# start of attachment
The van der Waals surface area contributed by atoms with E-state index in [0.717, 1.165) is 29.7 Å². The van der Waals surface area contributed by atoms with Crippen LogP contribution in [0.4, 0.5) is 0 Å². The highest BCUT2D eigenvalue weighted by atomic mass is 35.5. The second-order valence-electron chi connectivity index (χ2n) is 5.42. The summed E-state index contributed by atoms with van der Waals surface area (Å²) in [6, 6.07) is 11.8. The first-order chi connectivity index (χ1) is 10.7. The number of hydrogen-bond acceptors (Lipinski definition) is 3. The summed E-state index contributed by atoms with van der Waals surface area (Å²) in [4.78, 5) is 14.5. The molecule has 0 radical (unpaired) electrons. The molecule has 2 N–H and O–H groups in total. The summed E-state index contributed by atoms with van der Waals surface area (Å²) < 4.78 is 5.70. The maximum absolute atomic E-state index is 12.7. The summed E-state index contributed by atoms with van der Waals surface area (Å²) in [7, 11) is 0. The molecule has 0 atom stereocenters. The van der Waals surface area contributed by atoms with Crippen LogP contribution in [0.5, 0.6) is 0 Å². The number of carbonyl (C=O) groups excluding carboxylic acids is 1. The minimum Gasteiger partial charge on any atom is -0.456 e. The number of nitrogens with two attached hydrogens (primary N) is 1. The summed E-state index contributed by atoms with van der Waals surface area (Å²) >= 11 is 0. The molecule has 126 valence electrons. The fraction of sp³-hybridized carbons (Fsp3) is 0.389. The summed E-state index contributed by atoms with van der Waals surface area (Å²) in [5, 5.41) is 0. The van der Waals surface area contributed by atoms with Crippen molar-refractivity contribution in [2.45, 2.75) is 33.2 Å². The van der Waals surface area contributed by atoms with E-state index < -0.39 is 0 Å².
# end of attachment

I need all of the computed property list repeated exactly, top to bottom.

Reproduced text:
The van der Waals surface area contributed by atoms with E-state index in [0.717, 1.165) is 29.7 Å². The van der Waals surface area contributed by atoms with Crippen LogP contribution in [0.4, 0.5) is 0 Å². The highest BCUT2D eigenvalue weighted by atomic mass is 35.5. The second-order valence-electron chi connectivity index (χ2n) is 5.42. The summed E-state index contributed by atoms with van der Waals surface area (Å²) in [6, 6.07) is 11.8. The first-order chi connectivity index (χ1) is 10.7. The number of hydrogen-bond acceptors (Lipinski definition) is 3. The summed E-state index contributed by atoms with van der Waals surface area (Å²) in [4.78, 5) is 14.5. The molecule has 0 radical (unpaired) electrons. The molecule has 2 N–H and O–H groups in total. The summed E-state index contributed by atoms with van der Waals surface area (Å²) < 4.78 is 5.70. The maximum absolute atomic E-state index is 12.7. The summed E-state index contributed by atoms with van der Waals surface area (Å²) in [7, 11) is 0. The molecule has 0 atom stereocenters. The van der Waals surface area contributed by atoms with Crippen LogP contribution in [0.5, 0.6) is 0 Å². The number of carbonyl (C=O) groups excluding carboxylic acids is 1. The minimum Gasteiger partial charge on any atom is -0.456 e. The number of nitrogens with two attached hydrogens (primary N) is 1. The summed E-state index contributed by atoms with van der Waals surface area (Å²) >= 11 is 0. The molecule has 126 valence electrons. The fraction of sp³-hybridized carbons (Fsp3) is 0.389. The summed E-state index contributed by atoms with van der Waals surface area (Å²) in [5, 5.41) is 0. The van der Waals surface area contributed by atoms with Crippen molar-refractivity contribution in [2.45, 2.75) is 33.2 Å². The van der Waals surface area contributed by atoms with E-state index < -0.39 is 0 Å².